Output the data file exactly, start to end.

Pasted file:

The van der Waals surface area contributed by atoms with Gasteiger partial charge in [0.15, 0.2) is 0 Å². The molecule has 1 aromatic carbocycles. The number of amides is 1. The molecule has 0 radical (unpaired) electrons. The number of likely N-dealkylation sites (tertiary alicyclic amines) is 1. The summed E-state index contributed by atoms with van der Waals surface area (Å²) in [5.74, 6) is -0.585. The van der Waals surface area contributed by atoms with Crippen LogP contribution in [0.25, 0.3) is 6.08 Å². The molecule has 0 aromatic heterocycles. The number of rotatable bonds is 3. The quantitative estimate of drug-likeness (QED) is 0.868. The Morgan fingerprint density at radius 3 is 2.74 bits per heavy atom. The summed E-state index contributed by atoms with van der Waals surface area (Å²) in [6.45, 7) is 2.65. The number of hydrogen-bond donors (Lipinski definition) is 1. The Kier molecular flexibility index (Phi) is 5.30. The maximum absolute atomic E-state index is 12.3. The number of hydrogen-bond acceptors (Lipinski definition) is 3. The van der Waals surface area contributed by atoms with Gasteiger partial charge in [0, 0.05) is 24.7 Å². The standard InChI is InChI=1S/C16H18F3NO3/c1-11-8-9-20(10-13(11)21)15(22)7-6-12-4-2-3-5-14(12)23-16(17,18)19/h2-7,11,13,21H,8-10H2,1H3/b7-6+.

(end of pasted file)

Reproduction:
The van der Waals surface area contributed by atoms with Gasteiger partial charge in [0.15, 0.2) is 0 Å². The molecule has 1 aromatic carbocycles. The number of amides is 1. The molecule has 0 radical (unpaired) electrons. The number of likely N-dealkylation sites (tertiary alicyclic amines) is 1. The summed E-state index contributed by atoms with van der Waals surface area (Å²) in [5.74, 6) is -0.585. The van der Waals surface area contributed by atoms with Crippen LogP contribution in [0.25, 0.3) is 6.08 Å². The molecule has 0 aromatic heterocycles. The number of rotatable bonds is 3. The quantitative estimate of drug-likeness (QED) is 0.868. The Morgan fingerprint density at radius 3 is 2.74 bits per heavy atom. The summed E-state index contributed by atoms with van der Waals surface area (Å²) in [6.45, 7) is 2.65. The number of hydrogen-bond donors (Lipinski definition) is 1. The Kier molecular flexibility index (Phi) is 5.30. The maximum absolute atomic E-state index is 12.3. The number of hydrogen-bond acceptors (Lipinski definition) is 3. The van der Waals surface area contributed by atoms with Gasteiger partial charge in [0, 0.05) is 24.7 Å². The standard InChI is InChI=1S/C16H18F3NO3/c1-11-8-9-20(10-13(11)21)15(22)7-6-12-4-2-3-5-14(12)23-16(17,18)19/h2-7,11,13,21H,8-10H2,1H3/b7-6+.